A hypertonic environment is one in which the concentration of a solution's dissolved substance is greater than the concentration of the dissolved substance in the solution compared. If a cell is placed in a hypertonic environment, the cell membrane works to achieve equal concentrations on each side of the membrane.Continue Reading
When a cell is placed in a hypertonic environment, there are two ways the concentration of the solution inside the cell can be balanced with the concentration of the solution outside the cell. If the dissolved substance can pass through the cell membrane, then it moves from the area of higher concentration outside the cell to the area of lower concentration inside the cell until equilibrium is reached. If the dissolved substance can't pass through the cell membrane, then water moves from the inside of the cell to the outside of the cell until the concentrations are equal. This movement of water causes the cell to shrink.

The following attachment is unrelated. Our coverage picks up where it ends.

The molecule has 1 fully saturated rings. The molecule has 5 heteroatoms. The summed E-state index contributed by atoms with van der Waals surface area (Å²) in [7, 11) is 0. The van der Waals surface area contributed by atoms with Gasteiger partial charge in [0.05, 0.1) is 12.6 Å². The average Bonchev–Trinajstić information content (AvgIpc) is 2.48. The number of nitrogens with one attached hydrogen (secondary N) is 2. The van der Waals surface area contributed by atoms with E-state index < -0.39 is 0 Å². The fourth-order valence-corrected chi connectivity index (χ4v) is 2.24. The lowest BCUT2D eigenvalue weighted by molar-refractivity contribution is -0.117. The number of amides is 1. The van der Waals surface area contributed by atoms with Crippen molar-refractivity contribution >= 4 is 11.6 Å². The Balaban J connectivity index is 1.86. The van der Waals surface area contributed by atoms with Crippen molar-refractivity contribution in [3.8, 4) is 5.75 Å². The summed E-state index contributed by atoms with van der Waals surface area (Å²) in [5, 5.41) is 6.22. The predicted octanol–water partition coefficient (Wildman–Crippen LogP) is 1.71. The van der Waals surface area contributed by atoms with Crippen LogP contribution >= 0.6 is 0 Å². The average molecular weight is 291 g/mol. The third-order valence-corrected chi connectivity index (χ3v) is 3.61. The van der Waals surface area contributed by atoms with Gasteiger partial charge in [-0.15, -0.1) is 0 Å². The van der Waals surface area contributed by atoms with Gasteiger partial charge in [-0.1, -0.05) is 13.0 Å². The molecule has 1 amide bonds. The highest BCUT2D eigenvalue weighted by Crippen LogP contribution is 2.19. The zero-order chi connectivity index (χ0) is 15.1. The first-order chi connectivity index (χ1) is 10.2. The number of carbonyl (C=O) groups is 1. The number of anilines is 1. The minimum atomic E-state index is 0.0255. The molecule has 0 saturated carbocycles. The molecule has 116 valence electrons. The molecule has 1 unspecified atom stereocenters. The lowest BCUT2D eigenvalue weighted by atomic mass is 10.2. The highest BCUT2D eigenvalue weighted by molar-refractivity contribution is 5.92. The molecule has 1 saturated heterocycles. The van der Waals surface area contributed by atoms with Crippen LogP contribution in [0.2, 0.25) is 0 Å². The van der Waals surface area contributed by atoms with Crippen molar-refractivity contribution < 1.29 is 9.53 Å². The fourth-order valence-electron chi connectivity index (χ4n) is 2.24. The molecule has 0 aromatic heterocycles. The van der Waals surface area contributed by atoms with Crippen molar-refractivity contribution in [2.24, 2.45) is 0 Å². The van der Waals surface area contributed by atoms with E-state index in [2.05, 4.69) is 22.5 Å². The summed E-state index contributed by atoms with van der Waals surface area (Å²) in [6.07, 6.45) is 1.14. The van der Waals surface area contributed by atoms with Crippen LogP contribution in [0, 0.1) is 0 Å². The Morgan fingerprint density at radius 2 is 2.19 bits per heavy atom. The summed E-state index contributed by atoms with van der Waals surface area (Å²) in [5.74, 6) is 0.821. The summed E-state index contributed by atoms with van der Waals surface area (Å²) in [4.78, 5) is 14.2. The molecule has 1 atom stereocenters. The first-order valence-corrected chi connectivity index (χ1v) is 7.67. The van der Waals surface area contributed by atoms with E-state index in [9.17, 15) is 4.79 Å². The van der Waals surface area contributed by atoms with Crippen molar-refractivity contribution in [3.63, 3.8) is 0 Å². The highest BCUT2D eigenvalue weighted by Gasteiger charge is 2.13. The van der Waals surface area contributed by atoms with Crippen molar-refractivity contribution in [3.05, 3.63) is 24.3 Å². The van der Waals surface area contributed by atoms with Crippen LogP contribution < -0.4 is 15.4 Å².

If a cell is placed in a hypotonic environment in which the concentration of the dissolved substance is lower, then the movement of the dissolved substance is reversed. Movement of water from the outside of the cell to the inside of the cell when it is placed in a hypotonic environment typically causes the cell to swell.Learn more about Solutions & Mixtures